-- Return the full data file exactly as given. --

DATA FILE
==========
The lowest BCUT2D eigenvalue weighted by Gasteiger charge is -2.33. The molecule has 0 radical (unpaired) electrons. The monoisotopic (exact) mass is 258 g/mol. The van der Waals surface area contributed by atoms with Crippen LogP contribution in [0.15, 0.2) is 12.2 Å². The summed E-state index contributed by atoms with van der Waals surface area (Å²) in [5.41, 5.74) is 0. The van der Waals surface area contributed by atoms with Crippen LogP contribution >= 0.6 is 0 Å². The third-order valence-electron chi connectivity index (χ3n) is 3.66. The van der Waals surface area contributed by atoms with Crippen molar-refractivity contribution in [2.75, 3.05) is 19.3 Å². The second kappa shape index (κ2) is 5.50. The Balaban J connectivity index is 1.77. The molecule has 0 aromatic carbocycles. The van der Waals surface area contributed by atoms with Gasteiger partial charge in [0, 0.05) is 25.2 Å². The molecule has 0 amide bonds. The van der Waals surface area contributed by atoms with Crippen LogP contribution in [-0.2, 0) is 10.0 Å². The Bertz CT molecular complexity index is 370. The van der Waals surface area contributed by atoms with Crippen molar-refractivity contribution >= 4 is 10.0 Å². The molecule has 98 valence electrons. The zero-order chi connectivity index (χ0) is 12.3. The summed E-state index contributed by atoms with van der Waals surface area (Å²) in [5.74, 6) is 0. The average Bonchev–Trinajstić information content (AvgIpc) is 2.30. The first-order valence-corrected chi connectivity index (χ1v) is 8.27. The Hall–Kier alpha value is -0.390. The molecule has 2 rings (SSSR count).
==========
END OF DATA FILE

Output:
The lowest BCUT2D eigenvalue weighted by Gasteiger charge is -2.33. The molecule has 0 radical (unpaired) electrons. The monoisotopic (exact) mass is 258 g/mol. The van der Waals surface area contributed by atoms with Crippen LogP contribution in [0.15, 0.2) is 12.2 Å². The summed E-state index contributed by atoms with van der Waals surface area (Å²) in [5.41, 5.74) is 0. The van der Waals surface area contributed by atoms with Crippen LogP contribution >= 0.6 is 0 Å². The third-order valence-electron chi connectivity index (χ3n) is 3.66. The van der Waals surface area contributed by atoms with Crippen molar-refractivity contribution in [2.75, 3.05) is 19.3 Å². The second kappa shape index (κ2) is 5.50. The Balaban J connectivity index is 1.77. The molecule has 0 aromatic carbocycles. The van der Waals surface area contributed by atoms with Gasteiger partial charge in [0, 0.05) is 25.2 Å². The molecule has 0 amide bonds. The van der Waals surface area contributed by atoms with Crippen LogP contribution in [-0.2, 0) is 10.0 Å². The Bertz CT molecular complexity index is 370. The van der Waals surface area contributed by atoms with Crippen molar-refractivity contribution >= 4 is 10.0 Å². The molecule has 98 valence electrons. The zero-order chi connectivity index (χ0) is 12.3. The summed E-state index contributed by atoms with van der Waals surface area (Å²) in [5.74, 6) is 0. The average Bonchev–Trinajstić information content (AvgIpc) is 2.30. The first-order valence-corrected chi connectivity index (χ1v) is 8.27. The Hall–Kier alpha value is -0.390. The molecule has 2 rings (SSSR count).